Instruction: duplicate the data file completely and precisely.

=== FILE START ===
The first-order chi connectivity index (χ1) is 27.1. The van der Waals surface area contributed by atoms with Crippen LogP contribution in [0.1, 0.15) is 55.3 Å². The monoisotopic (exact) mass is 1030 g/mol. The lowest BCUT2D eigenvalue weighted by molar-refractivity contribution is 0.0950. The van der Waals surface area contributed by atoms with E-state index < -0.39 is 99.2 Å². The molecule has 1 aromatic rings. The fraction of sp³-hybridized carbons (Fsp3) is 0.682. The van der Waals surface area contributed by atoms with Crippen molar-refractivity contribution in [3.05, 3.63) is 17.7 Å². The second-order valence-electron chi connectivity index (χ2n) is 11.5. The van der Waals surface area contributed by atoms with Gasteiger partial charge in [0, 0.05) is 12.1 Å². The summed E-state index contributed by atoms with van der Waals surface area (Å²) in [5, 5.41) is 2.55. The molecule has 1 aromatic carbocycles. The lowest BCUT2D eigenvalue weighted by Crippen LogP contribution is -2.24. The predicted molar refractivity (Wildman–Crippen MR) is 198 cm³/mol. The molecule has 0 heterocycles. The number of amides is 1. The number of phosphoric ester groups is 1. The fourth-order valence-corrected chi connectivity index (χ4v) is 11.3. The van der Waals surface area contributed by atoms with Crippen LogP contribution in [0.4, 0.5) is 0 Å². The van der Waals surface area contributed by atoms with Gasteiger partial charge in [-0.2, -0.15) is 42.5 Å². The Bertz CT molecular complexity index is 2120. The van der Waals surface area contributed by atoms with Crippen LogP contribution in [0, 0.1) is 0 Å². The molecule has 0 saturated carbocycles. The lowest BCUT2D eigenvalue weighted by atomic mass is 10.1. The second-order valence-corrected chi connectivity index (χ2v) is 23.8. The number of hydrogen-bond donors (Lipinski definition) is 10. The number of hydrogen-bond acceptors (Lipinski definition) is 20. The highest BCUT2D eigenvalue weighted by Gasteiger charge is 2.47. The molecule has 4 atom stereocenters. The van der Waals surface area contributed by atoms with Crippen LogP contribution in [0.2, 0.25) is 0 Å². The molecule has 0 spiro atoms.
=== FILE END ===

The first-order chi connectivity index (χ1) is 27.1. The van der Waals surface area contributed by atoms with Crippen LogP contribution in [0.1, 0.15) is 55.3 Å². The monoisotopic (exact) mass is 1030 g/mol. The lowest BCUT2D eigenvalue weighted by molar-refractivity contribution is 0.0950. The van der Waals surface area contributed by atoms with E-state index < -0.39 is 99.2 Å². The molecule has 1 aromatic rings. The fraction of sp³-hybridized carbons (Fsp3) is 0.682. The van der Waals surface area contributed by atoms with Crippen molar-refractivity contribution in [3.05, 3.63) is 17.7 Å². The second-order valence-electron chi connectivity index (χ2n) is 11.5. The van der Waals surface area contributed by atoms with Gasteiger partial charge in [0, 0.05) is 12.1 Å². The summed E-state index contributed by atoms with van der Waals surface area (Å²) in [5, 5.41) is 2.55. The molecule has 1 aromatic carbocycles. The lowest BCUT2D eigenvalue weighted by Crippen LogP contribution is -2.24. The predicted molar refractivity (Wildman–Crippen MR) is 198 cm³/mol. The molecule has 0 heterocycles. The number of amides is 1. The number of phosphoric ester groups is 1. The fourth-order valence-corrected chi connectivity index (χ4v) is 11.3. The van der Waals surface area contributed by atoms with Crippen LogP contribution in [0.4, 0.5) is 0 Å². The van der Waals surface area contributed by atoms with Gasteiger partial charge in [-0.2, -0.15) is 42.5 Å². The Bertz CT molecular complexity index is 2120. The van der Waals surface area contributed by atoms with Crippen LogP contribution in [0, 0.1) is 0 Å². The molecule has 0 saturated carbocycles. The lowest BCUT2D eigenvalue weighted by atomic mass is 10.1. The second-order valence-corrected chi connectivity index (χ2v) is 23.8. The number of hydrogen-bond donors (Lipinski definition) is 10. The number of hydrogen-bond acceptors (Lipinski definition) is 20. The highest BCUT2D eigenvalue weighted by Gasteiger charge is 2.47. The molecule has 4 atom stereocenters. The van der Waals surface area contributed by atoms with Crippen LogP contribution in [0.2, 0.25) is 0 Å². The molecule has 0 spiro atoms.